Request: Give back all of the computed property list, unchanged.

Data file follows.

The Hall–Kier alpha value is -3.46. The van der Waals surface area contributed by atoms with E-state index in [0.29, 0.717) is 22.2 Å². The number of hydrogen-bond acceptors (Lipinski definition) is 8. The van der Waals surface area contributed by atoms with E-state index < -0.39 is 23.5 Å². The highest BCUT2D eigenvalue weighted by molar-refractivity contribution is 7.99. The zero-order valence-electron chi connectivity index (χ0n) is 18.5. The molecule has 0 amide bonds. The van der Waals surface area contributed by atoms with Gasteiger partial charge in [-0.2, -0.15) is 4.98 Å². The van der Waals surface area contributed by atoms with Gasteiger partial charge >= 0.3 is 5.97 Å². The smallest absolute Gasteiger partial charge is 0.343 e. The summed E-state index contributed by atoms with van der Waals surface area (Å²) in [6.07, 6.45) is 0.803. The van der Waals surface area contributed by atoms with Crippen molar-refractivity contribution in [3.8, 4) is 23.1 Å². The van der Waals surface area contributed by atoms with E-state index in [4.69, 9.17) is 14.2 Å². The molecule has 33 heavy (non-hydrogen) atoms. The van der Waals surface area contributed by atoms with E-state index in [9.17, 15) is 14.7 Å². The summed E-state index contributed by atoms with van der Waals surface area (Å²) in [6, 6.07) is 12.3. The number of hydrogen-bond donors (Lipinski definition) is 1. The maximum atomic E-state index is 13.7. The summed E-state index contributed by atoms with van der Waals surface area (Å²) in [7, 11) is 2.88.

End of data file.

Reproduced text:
The Hall–Kier alpha value is -3.46. The van der Waals surface area contributed by atoms with E-state index in [0.29, 0.717) is 22.2 Å². The number of hydrogen-bond acceptors (Lipinski definition) is 8. The van der Waals surface area contributed by atoms with E-state index < -0.39 is 23.5 Å². The highest BCUT2D eigenvalue weighted by molar-refractivity contribution is 7.99. The zero-order valence-electron chi connectivity index (χ0n) is 18.5. The molecule has 0 amide bonds. The van der Waals surface area contributed by atoms with Gasteiger partial charge in [-0.2, -0.15) is 4.98 Å². The van der Waals surface area contributed by atoms with Gasteiger partial charge >= 0.3 is 5.97 Å². The smallest absolute Gasteiger partial charge is 0.343 e. The summed E-state index contributed by atoms with van der Waals surface area (Å²) in [6.07, 6.45) is 0.803. The van der Waals surface area contributed by atoms with Crippen molar-refractivity contribution in [3.8, 4) is 23.1 Å². The van der Waals surface area contributed by atoms with E-state index in [4.69, 9.17) is 14.2 Å². The molecule has 33 heavy (non-hydrogen) atoms. The van der Waals surface area contributed by atoms with E-state index in [9.17, 15) is 14.7 Å². The summed E-state index contributed by atoms with van der Waals surface area (Å²) in [6, 6.07) is 12.3. The number of hydrogen-bond donors (Lipinski definition) is 1. The maximum atomic E-state index is 13.7. The summed E-state index contributed by atoms with van der Waals surface area (Å²) in [7, 11) is 2.88.